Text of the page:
Film Review: Big Trouble In Little China

by Will Raus, Aug 1, 2004 | Destinations: Hong Kong / China

When the earth quakes and the thunder crashes and the pillars of heaven shake, there's only one man who can save us: Jack Burton. A truck driver based in San Francisco's Chinatown, Jack makes an unlikely savior against the ancient Chinese curses that threaten the entire universe.

Jack Burton, played by Kurt Russell, is arrogant, smug, foolhardy, and seemingly without redeeming qualities. When he drives his good friend Wang to the airport to pick up his fiancée, Miao Yin, a beautiful Chinese girl with "eyes like creamy jade," their world gets turned upside down. The adventure begins when Miao Yin gets kidnapped at the airport by a band of street thugs. Wang and Jack chase them to an alley, where they get caught up in a showdown between two rival Chinese gangs in the midst of a funeral procession. Three superhuman warriors known as the Storms intervene, and Lo Pan, a powerful evil warlord who longs to free himself from a curse brought upon him over two thousand years ago, appears on the scene.

In their perseverance, Wang and Jack continue on in their quest, never suspecting where their persistence will take them, or how far they will have to venture in order to save Miao Yin. Yet they never quit trying, and it is this indomitable spirit that drives them to heroism.

Along for the ride is Gracie Law, a tenacious immigration lawyer who doggedly follows Jack and Wang on their mission. Little does she know what fate awaits her at the end of a frantic escape from Lo Pan's fortress, where she becomes another captive of the evil Lo Pan. Another player in this colorful cast of characters is Egg Chen, a Chinese tour bus driver who delves deeply into Chinese black magic and sorcery. When he meets up with Wang and Jack, he sees a perfect opportunity to realize his lifelong mission to kill Lo Pan.

With a premise deeply rooted in Chinese history and mythology, Big Trouble in Little China is a fun, action-packed cult classic. The villains are based on ancient Chinese myth. Lo Pan is a Chinese warlord who was cursed for his crimes by the God of the East and the first emperor of China. He became immortal, yet old age still took its toll on him. His body became frail after many years, and in his mystical state, he was cursed with formlessness, unable to interact with tangible matter. This curse would continue until Lo Pan appeased the God of the East with an offering of a bride with green eyes. His henchmen are the Storms, the human embodiments of the strength of thunder, the swiftness of rain, and the power of lightning. They were immortal as well, but nonetheless able to interact with the physical world like normal humans.

Big Trouble in Little China's main character, Jack Burton, is arrogant and self-centered, yet somehow charming in his own way. In the beginning, he is a true skeptic, and is only interested in Wang and his fiancée because of the gambling debt that Wang owes him. However, once the quest to rescue Miao Yin and the battle with Lo Pan and his forces are over, Jack has realized his faults, and has become a better man because of it.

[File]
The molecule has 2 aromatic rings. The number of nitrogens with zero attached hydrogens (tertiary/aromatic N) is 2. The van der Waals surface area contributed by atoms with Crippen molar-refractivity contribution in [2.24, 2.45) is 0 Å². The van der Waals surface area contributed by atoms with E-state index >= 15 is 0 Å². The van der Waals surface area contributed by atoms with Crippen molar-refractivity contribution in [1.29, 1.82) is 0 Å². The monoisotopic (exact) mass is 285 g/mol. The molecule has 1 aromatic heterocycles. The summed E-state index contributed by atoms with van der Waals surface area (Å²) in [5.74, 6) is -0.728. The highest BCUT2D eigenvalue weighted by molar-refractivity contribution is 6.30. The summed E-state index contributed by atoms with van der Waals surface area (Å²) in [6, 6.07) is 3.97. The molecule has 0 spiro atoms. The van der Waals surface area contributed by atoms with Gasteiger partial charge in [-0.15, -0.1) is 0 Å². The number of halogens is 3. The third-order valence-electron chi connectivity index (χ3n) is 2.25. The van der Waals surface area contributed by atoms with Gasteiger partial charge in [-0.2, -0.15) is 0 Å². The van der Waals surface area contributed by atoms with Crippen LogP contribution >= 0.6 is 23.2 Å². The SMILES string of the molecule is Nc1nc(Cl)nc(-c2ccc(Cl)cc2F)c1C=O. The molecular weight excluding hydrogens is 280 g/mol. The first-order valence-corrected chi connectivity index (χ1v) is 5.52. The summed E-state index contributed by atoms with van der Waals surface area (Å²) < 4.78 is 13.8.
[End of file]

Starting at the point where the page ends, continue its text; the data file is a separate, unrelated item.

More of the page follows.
For a movie made in 1986, Big Trouble in Little China has surprisingly realistic special effects. The Storms were able to capture the look and feel of lightning, thunder, rain and wind, and the blinding flash created by Lo Pan's transformation between human and formless dream is dazzling. Another well done effect is Lo Pan's ethereal interaction with the physical world. In his dream state, he is unable to interact with physical objects, and instead passes right through them.

The movie also has excellent martial arts choreography, from the first huge battle in the alleyway, to a smaller skirmish in Lo Pan's fortress. Every battle scene had to be carefully choreographed, and there were plenty of fighting scenes, which included some excellent sword play. The scene in which the three Storms show off their weapon skills is absolutely amazing.

Big Trouble in Little China perfectly follows the model of the classic Hero's Quest. The hero begins in his known world, with his friends. Soon after, he must venture into the unknown to continue his quest. Once in the unknown, he faces many hardships until he undergoes a transformation, eventually leading to his triumph. Soon after, he returns home with a gift, in Jack's case, a better attitude toward life in general.

An action-packed ride, Big Trouble in Little China is a movie that mixes the old with the new, and seamlessly integrates the two. The characters are charming, the villains are scary, and the entire story is unforgettable.

* * * * *